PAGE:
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Nanography® for Mainstream Flexible Packaging

Tuesday, 29 July 2014 | By Bob Boucher

Long past are the days when consumer goods were packaged in nothing but rigid containers, like cans, boxes, or bottles. Influenced by numerous factors such as cost, environmental concerns, new consumer lifestyles, and others, we’ve seen a steady migration from rigid containers to flexible packages. They’re also arriving in an ever-expanding array of substrates, sizes, and shapes.

Dynamics prompting the transition to flexible packaging are several: the need to reduce the expenses of production and shipping, e.g., using containers with lower weights; the intensifying focus on lowering carbon footprints; the increased demand among younger consumers for more product convenience, such as via spouts and resealable packages; and, tighter scrutiny on product quality and safety, protecting and preserving contents from gas, moisture, light, flavor, and odor.

Flexible Packaging is the Fourth Largest Printing Segment

Generating US$ 65 billion in revenue, flexible packaging print production ranks as the fourth-largest print segment in the entire US$901 billion print industry – exceeded only by commercial printing, folding carton, and magazines.1

As with other print segments, flexible packaging activity dipped during the recession years (2008-2009). Starting its rebound in 2010, however, the market has enjoyed consistent growth and is expected to hit US$71 billion by 2016. Having reached maturity in North America and Western Europe, the market is forecast to expand nearly twice as fast in Asia, at a CAGR of 7.9%.

Flexible Packaging: A Mixed Menu of Form and Function

Using 78% of all global flexible packaging, the food and beverage industries lead all others by a wide margin. The combined healthcare and pharmaceuticals industries are second at 12%, while pet food accounts for 2.6% of flexible packaging purchases.2

Flexible packaging prints come in a wide range of forms, including pouches and bags, sachets, and modified atmosphere packaging (MAP). Pouches and bags are produced in layered plastics, and are used for fast moving consumer goods. For example, stand-up pouches have replaced a significant portion of folding cartons, plastics, glass, and cans. Sachets small disposable bags typically containing single-use amounts of “squeezable” products, such as ketchup or shampoo. Designed to extend content shelf life, MAP substrates alter the gaseous environment for perishable foods, such as fresh fish and meats, poultry, sausages, entrées, bakery products, pasta, pizza, fruit, and vegetables.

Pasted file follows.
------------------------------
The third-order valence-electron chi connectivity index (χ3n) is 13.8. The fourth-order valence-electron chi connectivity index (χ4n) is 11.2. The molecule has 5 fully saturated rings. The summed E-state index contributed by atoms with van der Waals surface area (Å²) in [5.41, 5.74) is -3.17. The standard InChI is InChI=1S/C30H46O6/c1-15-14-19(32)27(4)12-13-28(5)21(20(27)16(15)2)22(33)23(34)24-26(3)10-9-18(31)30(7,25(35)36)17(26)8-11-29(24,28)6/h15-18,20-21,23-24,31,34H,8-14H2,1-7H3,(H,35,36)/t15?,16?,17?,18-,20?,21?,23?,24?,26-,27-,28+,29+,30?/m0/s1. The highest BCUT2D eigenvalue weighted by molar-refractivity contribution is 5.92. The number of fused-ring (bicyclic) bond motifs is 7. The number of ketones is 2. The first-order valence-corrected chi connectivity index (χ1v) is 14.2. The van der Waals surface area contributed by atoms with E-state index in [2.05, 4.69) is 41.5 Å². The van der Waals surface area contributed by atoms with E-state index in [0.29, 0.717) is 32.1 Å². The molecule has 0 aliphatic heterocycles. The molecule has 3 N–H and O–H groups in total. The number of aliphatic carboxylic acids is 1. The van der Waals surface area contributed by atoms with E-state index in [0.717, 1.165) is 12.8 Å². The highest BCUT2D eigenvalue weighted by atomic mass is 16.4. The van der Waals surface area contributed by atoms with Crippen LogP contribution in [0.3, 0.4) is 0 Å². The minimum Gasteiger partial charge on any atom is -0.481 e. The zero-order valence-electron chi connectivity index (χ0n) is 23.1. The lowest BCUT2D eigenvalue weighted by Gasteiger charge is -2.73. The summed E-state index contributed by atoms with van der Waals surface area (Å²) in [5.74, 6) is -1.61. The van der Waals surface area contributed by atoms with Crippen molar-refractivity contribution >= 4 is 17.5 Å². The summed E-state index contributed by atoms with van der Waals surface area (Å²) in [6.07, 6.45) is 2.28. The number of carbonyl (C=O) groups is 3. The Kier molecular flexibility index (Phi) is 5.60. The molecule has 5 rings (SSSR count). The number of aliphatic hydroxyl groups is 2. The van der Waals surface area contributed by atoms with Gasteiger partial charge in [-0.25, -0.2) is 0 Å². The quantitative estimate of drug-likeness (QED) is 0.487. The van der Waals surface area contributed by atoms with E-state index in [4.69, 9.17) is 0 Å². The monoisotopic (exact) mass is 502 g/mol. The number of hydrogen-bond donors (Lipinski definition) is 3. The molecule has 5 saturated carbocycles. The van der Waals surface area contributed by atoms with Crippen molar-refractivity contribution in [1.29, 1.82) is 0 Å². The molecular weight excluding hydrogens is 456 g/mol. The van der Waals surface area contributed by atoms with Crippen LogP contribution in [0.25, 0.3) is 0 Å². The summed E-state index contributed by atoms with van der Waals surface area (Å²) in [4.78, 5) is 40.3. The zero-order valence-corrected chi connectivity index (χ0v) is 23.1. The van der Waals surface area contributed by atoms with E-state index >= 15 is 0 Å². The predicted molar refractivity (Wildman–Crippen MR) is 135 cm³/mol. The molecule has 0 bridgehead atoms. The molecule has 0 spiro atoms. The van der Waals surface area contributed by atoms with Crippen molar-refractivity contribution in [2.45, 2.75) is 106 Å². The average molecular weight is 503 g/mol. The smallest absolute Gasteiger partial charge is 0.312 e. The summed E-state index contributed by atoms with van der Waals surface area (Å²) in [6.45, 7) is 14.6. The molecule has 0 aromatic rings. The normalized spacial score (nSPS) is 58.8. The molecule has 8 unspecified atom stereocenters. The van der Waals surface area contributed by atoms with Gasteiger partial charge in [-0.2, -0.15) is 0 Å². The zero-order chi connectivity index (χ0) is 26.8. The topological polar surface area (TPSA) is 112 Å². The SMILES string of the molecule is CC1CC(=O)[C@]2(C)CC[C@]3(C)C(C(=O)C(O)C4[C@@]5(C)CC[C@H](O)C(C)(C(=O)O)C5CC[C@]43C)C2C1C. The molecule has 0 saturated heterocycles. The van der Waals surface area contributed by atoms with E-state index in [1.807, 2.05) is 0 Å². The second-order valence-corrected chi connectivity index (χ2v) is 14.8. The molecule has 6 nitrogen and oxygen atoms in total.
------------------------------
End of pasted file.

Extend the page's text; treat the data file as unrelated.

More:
Digital Printing Faces the Flexible Packaging Challenge

With the standard for excellent print quality established by gravure and/or flexo technology, the market will always insist on the same high levels of quality from any other digital or analog device. Opaque white is also a must-have, as are Pantone® matching and spot colors, special inks, substrates up to 41 inches, and media thickness ranging from 9 – 120 microns.

What’s been lacking in flexible package printing, however, is technology that produces 5,000-meter runs together with the quality, color, speed, and substrate support that fits industry expectations.

Nanography®: A Fresh, New Solution for Flexible Packaging Printing

Yielding the lowest cost-per-sheet of any current digital print technology, Landa Nanographic Printing® Presses addresses the critical issues facing flexible packaging. It matches the features of analog and/or flexo print production – high quality and speed. And, as a digital solution, it delivers short-run, variable print output.

The Landa Nanographic Printing® Presses produce throughput up to 100 m/min. Using water-based Landa NanoInk® colorants with efficient, light-absorbing nanopigments, the printing presses deliver a wide color gamut using CMYK; they also match more than 75% of the Pantone color chart.

The Landa Nanographic Printing® Presses are the only digital solution that can support all off-the-shelf flexible packaging substrates – without priming or pretreatment and operate side-by-side with analog equipment – without any special environmental requirements.

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1 Dr. Sean Smyth, "The Future of Global Printing to 2018," Smithers Pira, 2013.
2 David Platt, “The Future of Global Flexible Packaging,” Surrey: Pira International, 2011.

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